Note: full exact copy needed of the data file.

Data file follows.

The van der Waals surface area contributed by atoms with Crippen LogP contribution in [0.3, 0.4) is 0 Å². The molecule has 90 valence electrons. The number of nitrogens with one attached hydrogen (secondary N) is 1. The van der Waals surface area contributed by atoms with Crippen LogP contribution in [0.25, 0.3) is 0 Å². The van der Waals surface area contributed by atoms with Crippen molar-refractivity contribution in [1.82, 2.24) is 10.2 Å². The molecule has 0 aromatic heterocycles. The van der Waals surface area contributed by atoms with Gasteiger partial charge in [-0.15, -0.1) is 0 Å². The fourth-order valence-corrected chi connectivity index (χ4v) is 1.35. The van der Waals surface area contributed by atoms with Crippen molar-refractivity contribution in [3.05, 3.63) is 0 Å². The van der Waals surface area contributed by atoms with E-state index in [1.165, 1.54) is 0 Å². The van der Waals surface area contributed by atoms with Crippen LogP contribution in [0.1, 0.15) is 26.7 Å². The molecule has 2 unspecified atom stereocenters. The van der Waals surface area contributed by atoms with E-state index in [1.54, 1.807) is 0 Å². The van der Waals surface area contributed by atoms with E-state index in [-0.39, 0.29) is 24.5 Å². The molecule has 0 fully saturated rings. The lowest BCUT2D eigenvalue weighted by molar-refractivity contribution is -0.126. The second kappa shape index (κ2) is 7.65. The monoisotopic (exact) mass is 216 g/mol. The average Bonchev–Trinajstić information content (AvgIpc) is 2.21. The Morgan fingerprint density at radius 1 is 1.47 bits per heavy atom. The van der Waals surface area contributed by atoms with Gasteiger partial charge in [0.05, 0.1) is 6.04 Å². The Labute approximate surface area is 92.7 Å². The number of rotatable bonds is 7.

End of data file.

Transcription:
The van der Waals surface area contributed by atoms with Crippen LogP contribution in [0.3, 0.4) is 0 Å². The molecule has 90 valence electrons. The number of nitrogens with one attached hydrogen (secondary N) is 1. The van der Waals surface area contributed by atoms with Crippen LogP contribution in [0.25, 0.3) is 0 Å². The van der Waals surface area contributed by atoms with Crippen molar-refractivity contribution in [1.82, 2.24) is 10.2 Å². The molecule has 0 aromatic heterocycles. The van der Waals surface area contributed by atoms with Gasteiger partial charge in [-0.15, -0.1) is 0 Å². The fourth-order valence-corrected chi connectivity index (χ4v) is 1.35. The van der Waals surface area contributed by atoms with Crippen molar-refractivity contribution in [3.05, 3.63) is 0 Å². The van der Waals surface area contributed by atoms with E-state index in [1.165, 1.54) is 0 Å². The van der Waals surface area contributed by atoms with Crippen LogP contribution in [0.1, 0.15) is 26.7 Å². The molecule has 2 unspecified atom stereocenters. The van der Waals surface area contributed by atoms with E-state index in [1.54, 1.807) is 0 Å². The van der Waals surface area contributed by atoms with E-state index in [-0.39, 0.29) is 24.5 Å². The molecule has 0 fully saturated rings. The lowest BCUT2D eigenvalue weighted by molar-refractivity contribution is -0.126. The second kappa shape index (κ2) is 7.65. The monoisotopic (exact) mass is 216 g/mol. The average Bonchev–Trinajstić information content (AvgIpc) is 2.21. The Morgan fingerprint density at radius 1 is 1.47 bits per heavy atom. The van der Waals surface area contributed by atoms with Gasteiger partial charge in [0.05, 0.1) is 6.04 Å². The Labute approximate surface area is 92.7 Å². The number of rotatable bonds is 7.